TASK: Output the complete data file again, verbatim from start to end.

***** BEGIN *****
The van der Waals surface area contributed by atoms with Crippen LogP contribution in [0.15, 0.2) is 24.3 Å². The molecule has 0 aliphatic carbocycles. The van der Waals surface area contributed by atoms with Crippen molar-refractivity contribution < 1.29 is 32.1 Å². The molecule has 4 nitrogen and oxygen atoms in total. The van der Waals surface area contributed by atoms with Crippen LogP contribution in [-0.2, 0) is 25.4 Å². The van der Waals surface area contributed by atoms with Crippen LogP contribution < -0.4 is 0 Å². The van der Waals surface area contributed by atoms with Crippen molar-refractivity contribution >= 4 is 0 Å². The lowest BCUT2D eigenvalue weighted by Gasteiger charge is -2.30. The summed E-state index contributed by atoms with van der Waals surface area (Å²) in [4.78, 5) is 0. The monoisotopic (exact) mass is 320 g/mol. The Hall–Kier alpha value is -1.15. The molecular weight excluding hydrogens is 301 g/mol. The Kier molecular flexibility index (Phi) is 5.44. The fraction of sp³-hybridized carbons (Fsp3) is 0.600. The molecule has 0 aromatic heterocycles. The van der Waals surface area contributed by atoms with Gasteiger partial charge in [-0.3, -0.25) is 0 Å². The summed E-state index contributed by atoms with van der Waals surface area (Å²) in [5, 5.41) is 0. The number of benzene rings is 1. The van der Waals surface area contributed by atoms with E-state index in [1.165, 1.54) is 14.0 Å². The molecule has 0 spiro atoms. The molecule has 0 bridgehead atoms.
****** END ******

The van der Waals surface area contributed by atoms with Crippen LogP contribution in [0.15, 0.2) is 24.3 Å². The molecule has 0 aliphatic carbocycles. The van der Waals surface area contributed by atoms with Crippen molar-refractivity contribution < 1.29 is 32.1 Å². The molecule has 4 nitrogen and oxygen atoms in total. The van der Waals surface area contributed by atoms with Crippen LogP contribution in [-0.2, 0) is 25.4 Å². The van der Waals surface area contributed by atoms with Crippen LogP contribution < -0.4 is 0 Å². The van der Waals surface area contributed by atoms with Crippen molar-refractivity contribution >= 4 is 0 Å². The lowest BCUT2D eigenvalue weighted by Gasteiger charge is -2.30. The summed E-state index contributed by atoms with van der Waals surface area (Å²) in [4.78, 5) is 0. The monoisotopic (exact) mass is 320 g/mol. The Hall–Kier alpha value is -1.15. The molecular weight excluding hydrogens is 301 g/mol. The Kier molecular flexibility index (Phi) is 5.44. The fraction of sp³-hybridized carbons (Fsp3) is 0.600. The molecule has 0 aromatic heterocycles. The van der Waals surface area contributed by atoms with Gasteiger partial charge in [-0.3, -0.25) is 0 Å². The summed E-state index contributed by atoms with van der Waals surface area (Å²) in [5, 5.41) is 0. The number of benzene rings is 1. The van der Waals surface area contributed by atoms with E-state index in [1.165, 1.54) is 14.0 Å². The molecule has 0 spiro atoms. The molecule has 0 bridgehead atoms.